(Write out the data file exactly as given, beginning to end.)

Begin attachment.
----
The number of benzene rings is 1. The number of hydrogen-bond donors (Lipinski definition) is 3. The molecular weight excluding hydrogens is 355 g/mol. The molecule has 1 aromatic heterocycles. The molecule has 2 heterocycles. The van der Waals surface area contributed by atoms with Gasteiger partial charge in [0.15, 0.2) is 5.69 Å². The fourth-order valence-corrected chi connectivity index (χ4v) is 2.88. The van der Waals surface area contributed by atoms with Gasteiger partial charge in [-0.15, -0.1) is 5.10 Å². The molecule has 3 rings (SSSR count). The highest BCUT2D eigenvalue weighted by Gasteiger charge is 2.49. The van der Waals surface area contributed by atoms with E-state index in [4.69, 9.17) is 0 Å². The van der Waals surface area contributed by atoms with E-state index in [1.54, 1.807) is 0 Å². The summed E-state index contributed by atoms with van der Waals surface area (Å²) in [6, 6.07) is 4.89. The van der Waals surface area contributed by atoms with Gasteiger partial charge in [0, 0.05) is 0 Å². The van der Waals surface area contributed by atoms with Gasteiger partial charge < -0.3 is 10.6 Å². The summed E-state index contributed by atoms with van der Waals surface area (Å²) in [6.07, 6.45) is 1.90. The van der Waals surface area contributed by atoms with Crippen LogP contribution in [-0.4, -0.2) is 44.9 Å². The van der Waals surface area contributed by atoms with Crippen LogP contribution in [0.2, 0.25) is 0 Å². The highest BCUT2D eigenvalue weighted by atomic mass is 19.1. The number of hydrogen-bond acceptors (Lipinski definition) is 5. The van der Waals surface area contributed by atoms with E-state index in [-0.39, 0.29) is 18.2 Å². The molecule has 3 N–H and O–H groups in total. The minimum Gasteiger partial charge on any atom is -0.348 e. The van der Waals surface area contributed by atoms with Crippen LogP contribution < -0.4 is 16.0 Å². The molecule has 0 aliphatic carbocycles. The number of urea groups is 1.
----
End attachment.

The number of benzene rings is 1. The number of hydrogen-bond donors (Lipinski definition) is 3. The molecular weight excluding hydrogens is 355 g/mol. The molecule has 1 aromatic heterocycles. The molecule has 2 heterocycles. The van der Waals surface area contributed by atoms with Gasteiger partial charge in [0.15, 0.2) is 5.69 Å². The fourth-order valence-corrected chi connectivity index (χ4v) is 2.88. The van der Waals surface area contributed by atoms with Gasteiger partial charge in [-0.15, -0.1) is 5.10 Å². The molecule has 3 rings (SSSR count). The highest BCUT2D eigenvalue weighted by Gasteiger charge is 2.49. The van der Waals surface area contributed by atoms with E-state index in [4.69, 9.17) is 0 Å². The van der Waals surface area contributed by atoms with E-state index in [1.54, 1.807) is 0 Å². The summed E-state index contributed by atoms with van der Waals surface area (Å²) in [6, 6.07) is 4.89. The van der Waals surface area contributed by atoms with Gasteiger partial charge in [0, 0.05) is 0 Å². The van der Waals surface area contributed by atoms with Gasteiger partial charge < -0.3 is 10.6 Å². The summed E-state index contributed by atoms with van der Waals surface area (Å²) in [6.07, 6.45) is 1.90. The van der Waals surface area contributed by atoms with Crippen LogP contribution in [-0.4, -0.2) is 44.9 Å². The van der Waals surface area contributed by atoms with Crippen LogP contribution in [0.2, 0.25) is 0 Å². The highest BCUT2D eigenvalue weighted by atomic mass is 19.1. The number of hydrogen-bond acceptors (Lipinski definition) is 5. The van der Waals surface area contributed by atoms with E-state index in [-0.39, 0.29) is 18.2 Å². The molecule has 3 N–H and O–H groups in total. The minimum Gasteiger partial charge on any atom is -0.348 e. The van der Waals surface area contributed by atoms with Crippen LogP contribution < -0.4 is 16.0 Å². The molecule has 0 aliphatic carbocycles. The number of urea groups is 1.